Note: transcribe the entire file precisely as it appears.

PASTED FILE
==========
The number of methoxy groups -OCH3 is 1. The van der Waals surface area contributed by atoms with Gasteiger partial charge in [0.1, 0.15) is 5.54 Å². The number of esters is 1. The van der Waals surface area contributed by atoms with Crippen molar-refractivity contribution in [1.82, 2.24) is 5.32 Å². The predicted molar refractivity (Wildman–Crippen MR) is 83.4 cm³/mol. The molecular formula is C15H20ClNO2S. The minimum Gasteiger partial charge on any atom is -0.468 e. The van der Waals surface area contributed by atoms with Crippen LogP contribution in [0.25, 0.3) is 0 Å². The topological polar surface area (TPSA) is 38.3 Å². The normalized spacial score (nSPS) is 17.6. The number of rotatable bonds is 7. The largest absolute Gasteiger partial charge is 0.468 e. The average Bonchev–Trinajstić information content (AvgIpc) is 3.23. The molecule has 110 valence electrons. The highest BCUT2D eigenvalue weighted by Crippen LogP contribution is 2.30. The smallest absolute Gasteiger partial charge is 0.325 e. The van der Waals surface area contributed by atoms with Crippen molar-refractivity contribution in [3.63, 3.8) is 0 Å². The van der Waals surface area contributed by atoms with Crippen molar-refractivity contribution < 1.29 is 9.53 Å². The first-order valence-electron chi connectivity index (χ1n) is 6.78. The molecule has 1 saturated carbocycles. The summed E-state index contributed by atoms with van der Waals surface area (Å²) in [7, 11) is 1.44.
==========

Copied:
The number of methoxy groups -OCH3 is 1. The van der Waals surface area contributed by atoms with Gasteiger partial charge in [0.1, 0.15) is 5.54 Å². The number of esters is 1. The van der Waals surface area contributed by atoms with Crippen molar-refractivity contribution in [1.82, 2.24) is 5.32 Å². The predicted molar refractivity (Wildman–Crippen MR) is 83.4 cm³/mol. The molecular formula is C15H20ClNO2S. The minimum Gasteiger partial charge on any atom is -0.468 e. The van der Waals surface area contributed by atoms with Crippen LogP contribution in [0.25, 0.3) is 0 Å². The topological polar surface area (TPSA) is 38.3 Å². The normalized spacial score (nSPS) is 17.6. The number of rotatable bonds is 7. The largest absolute Gasteiger partial charge is 0.468 e. The average Bonchev–Trinajstić information content (AvgIpc) is 3.23. The molecule has 110 valence electrons. The highest BCUT2D eigenvalue weighted by Crippen LogP contribution is 2.30. The smallest absolute Gasteiger partial charge is 0.325 e. The van der Waals surface area contributed by atoms with Crippen molar-refractivity contribution in [3.63, 3.8) is 0 Å². The van der Waals surface area contributed by atoms with Crippen molar-refractivity contribution < 1.29 is 9.53 Å². The first-order valence-electron chi connectivity index (χ1n) is 6.78. The molecule has 1 saturated carbocycles. The summed E-state index contributed by atoms with van der Waals surface area (Å²) in [7, 11) is 1.44.